Parag Katrodia has been selling appliances for more than two years at the Mississauga, Ont., branch of Goemans Appliances. For the past few months he has been doing so using an appliance of his own, one more commonly seen in the livingroom than the showroom: Apple Inc.'s new tablet computing device, the iPad.
Katrodia wields his iPad as he would a clipboard when serving customers, and he says it makes him a more effective salesperson than he would be if he were only armed with paper sales sheets.
"While selling a stove recently, I used the iPad to get on the internet to show the difference between two particular brands," Katrodia says by way of example, "and my customers chose to go with my advice."
Katrodia has ditched paper brochures in favour of his iPad, which he uses to show up-to-date PDF versions of brochures as well as to access manufacturer websites, print invoices, set up deliveries, create quotes and access his company's systems.
And it wasn't a corporate initiative — Katrodia simply figured his personal tablet could help him make more sales, so he asked his IT department to hook it up to the store's wireless network and inventory system.
Seeing the competitive edge it gives him, some of Katrodia's colleagues are now pressing management for their own iPads.
"When it gets busy there aren't enough computers on the floor, and customers still want to be taken care of as quickly as possible," he explains.
From consumer toy to business tool
Katrodia is part of a cohort of Canadians who acquired iPads before they were officially sold in Canada. While the iPad continues to be marketed primarily to consumers, there's growing interest from business and other companies seem set to follow Katrodia's example.
Mercedes-Benz Financial, for one, plans a pilot program for iPads loaded with its MB Advantage software to see if representatives can use it to sell more cars.
Third-party applications, or "apps," are the secret sauce in Apple's iUniverse. There are more than 200,000 already available for the iPad and its smaller smartphone cousins. The iPad can run apps built for other Apple products, the iPhone and iPod Touch, albeit at either iPhone size or at a blown-up and grainy resolution. But many developers are starting to release iPad-tailored apps that take advantage of the slate's distinguishing features, like the larger touchscreen and the integrated microphone.
Chances are that people will need to buy a few of these apps to ready an iPad for the workplace. Katrodia, for instance, uses the GoodReader app to view brochures.
"I'm still exploring the world of apps," says Kim Moody, managing partner of Moody's LLP Tax Advisors in Calgary.
The ABA Journal app is one of his favourites. "It's important for me to keep up to date in law, specifically tax law. I send articles from my iPad to staff and interested clients."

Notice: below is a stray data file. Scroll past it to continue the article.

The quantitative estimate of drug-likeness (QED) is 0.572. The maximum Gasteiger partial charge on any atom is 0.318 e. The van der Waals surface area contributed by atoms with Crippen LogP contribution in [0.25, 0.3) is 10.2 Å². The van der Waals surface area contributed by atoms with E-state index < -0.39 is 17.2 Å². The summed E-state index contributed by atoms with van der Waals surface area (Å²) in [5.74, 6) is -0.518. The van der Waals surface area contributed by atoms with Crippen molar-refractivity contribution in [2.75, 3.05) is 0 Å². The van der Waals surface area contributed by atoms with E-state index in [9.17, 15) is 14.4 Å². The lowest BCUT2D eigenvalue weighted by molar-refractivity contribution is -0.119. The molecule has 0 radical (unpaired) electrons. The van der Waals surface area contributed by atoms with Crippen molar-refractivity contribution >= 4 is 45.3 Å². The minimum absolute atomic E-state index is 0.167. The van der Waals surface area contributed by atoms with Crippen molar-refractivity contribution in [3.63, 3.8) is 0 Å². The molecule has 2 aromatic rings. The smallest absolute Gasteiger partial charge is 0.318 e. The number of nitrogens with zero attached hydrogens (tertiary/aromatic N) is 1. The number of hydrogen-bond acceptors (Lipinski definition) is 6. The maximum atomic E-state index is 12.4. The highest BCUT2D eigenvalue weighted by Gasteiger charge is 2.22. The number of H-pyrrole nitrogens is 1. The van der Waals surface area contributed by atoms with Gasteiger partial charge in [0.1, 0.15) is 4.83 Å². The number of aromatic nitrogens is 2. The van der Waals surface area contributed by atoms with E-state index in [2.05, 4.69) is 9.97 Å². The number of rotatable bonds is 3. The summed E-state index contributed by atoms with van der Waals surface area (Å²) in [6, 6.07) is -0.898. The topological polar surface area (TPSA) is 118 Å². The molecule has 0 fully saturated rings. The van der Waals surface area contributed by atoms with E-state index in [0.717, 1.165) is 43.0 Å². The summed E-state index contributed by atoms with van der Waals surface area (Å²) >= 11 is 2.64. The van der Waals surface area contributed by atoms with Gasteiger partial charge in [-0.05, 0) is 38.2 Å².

Apps aside, the device itself has won plaudits and outsold expectations because of its innovative design. Stephen Smith, principal of Cambridge, Ont.-based technology consultancy Oakbridge Information Solutions, notes the importance of designing appealing technology versus gadgets that simply get the job done.
"For some people, that makes the difference between wanting to use an app and just putting up with an app," he says.
"I've gone through three technical reference manuals already in iBooks [Apple's e-reader software]," Smith adds. "I like having manuals with me, and it's better than lugging books around."
Both Moody and Smith use the iPad to deliver presentations.
"It isn't as clunky as dragging around a laptop and a projector for a presentation to three people," Smith says.
Finding the right fit
Still, tablets aren't for every workplace.
Few question the iPad's chops as a content consumption device, but complaints arise among those who create content, for example. When users need to type, a virtual keyboard appears on the screen itself. Opinions on this feature are mixed at best.
Apple mitigates this matter by selling a custom-made keyboard and enabling pairing with Bluetooth keyboards. Third-party dictation apps also help people avoid the onscreen keyboard.
'For me personally, the efficiency, the portability, the amount of material it [the iPad] holds is just amazing.'—Kim Moody, managing partner of Moody's LLP Tax Advisors in Calgary
"I can't see myself writing proposals or documentation on the iPad," Smith says, "but I can use it for documentation review."
The first question Smith fields from his clients is whether an iPad can replace a laptop. "My answer: probably not, though it could complement your laptop," he says.
"There will be situations where instead of having to take your laptop out of the office, you'll be able to take your iPad instead and do the same things that you would have done with your laptop."
Moody pushes the iPad's boundaries as a laptop replacement during business trips.
"For me personally, the efficiency, the portability, the amount of material it holds is just amazing," he says. "I find it better than a laptop. Email is just there. I don't have to log into remote access. I can easily read attachments. It syncs to Microsoft Exchange."
Criticisms of the iPad also commonly target what Apple left out, besides a physical keyboard.
"A camera would be nice," Katrodia says. "If I'm with clients comparing two stainless steel fridges and they want to match to a stove, it would be nice to take a picture of the fridge and match it to the stove."
For his part, Moody would like to see email folders in the Mail app.
But these early adopters aren't put out by what the iPad doesn't yet have. They focus on how a tablet computer helps their productivity.
"We're still early in the game," Smith observes. "As iPad versions of business apps are released, I'll be working on the iPad much more in the future."